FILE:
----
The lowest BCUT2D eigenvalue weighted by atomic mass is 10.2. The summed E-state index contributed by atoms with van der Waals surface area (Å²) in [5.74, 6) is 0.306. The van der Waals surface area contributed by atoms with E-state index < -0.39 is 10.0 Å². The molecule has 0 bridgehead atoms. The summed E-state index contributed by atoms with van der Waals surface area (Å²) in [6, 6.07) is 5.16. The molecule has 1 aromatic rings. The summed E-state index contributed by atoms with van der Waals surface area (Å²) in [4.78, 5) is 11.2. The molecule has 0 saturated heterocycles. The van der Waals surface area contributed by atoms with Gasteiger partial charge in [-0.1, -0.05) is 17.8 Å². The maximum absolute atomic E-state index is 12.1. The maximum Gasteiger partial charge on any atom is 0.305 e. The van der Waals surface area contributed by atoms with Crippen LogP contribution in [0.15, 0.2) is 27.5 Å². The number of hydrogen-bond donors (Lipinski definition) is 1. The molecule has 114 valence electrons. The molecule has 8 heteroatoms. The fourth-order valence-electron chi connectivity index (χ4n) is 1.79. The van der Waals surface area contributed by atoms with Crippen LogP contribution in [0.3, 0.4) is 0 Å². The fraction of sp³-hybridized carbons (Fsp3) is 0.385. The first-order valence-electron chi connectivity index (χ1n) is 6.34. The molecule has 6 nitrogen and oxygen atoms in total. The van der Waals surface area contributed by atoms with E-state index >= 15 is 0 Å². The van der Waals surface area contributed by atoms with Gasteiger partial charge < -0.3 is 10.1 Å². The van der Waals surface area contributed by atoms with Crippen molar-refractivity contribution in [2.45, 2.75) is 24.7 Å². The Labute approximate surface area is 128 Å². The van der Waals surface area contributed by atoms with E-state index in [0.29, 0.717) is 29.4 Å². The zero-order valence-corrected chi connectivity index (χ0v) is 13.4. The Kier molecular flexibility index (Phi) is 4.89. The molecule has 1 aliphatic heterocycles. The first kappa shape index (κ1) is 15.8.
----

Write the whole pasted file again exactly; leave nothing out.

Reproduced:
The lowest BCUT2D eigenvalue weighted by atomic mass is 10.2. The summed E-state index contributed by atoms with van der Waals surface area (Å²) in [5.74, 6) is 0.306. The van der Waals surface area contributed by atoms with E-state index < -0.39 is 10.0 Å². The molecule has 0 bridgehead atoms. The summed E-state index contributed by atoms with van der Waals surface area (Å²) in [6, 6.07) is 5.16. The molecule has 1 aromatic rings. The summed E-state index contributed by atoms with van der Waals surface area (Å²) in [4.78, 5) is 11.2. The molecule has 0 saturated heterocycles. The van der Waals surface area contributed by atoms with Gasteiger partial charge in [-0.1, -0.05) is 17.8 Å². The maximum absolute atomic E-state index is 12.1. The maximum Gasteiger partial charge on any atom is 0.305 e. The van der Waals surface area contributed by atoms with Crippen LogP contribution in [0.15, 0.2) is 27.5 Å². The number of hydrogen-bond donors (Lipinski definition) is 1. The molecule has 114 valence electrons. The molecule has 8 heteroatoms. The fourth-order valence-electron chi connectivity index (χ4n) is 1.79. The van der Waals surface area contributed by atoms with Crippen LogP contribution in [0.3, 0.4) is 0 Å². The fraction of sp³-hybridized carbons (Fsp3) is 0.385. The first-order valence-electron chi connectivity index (χ1n) is 6.34. The molecule has 6 nitrogen and oxygen atoms in total. The van der Waals surface area contributed by atoms with E-state index >= 15 is 0 Å². The van der Waals surface area contributed by atoms with Gasteiger partial charge < -0.3 is 10.1 Å². The van der Waals surface area contributed by atoms with Crippen molar-refractivity contribution in [2.45, 2.75) is 24.7 Å². The Labute approximate surface area is 128 Å². The van der Waals surface area contributed by atoms with E-state index in [0.29, 0.717) is 29.4 Å². The zero-order valence-corrected chi connectivity index (χ0v) is 13.4. The Kier molecular flexibility index (Phi) is 4.89. The molecule has 1 aliphatic heterocycles. The first kappa shape index (κ1) is 15.8.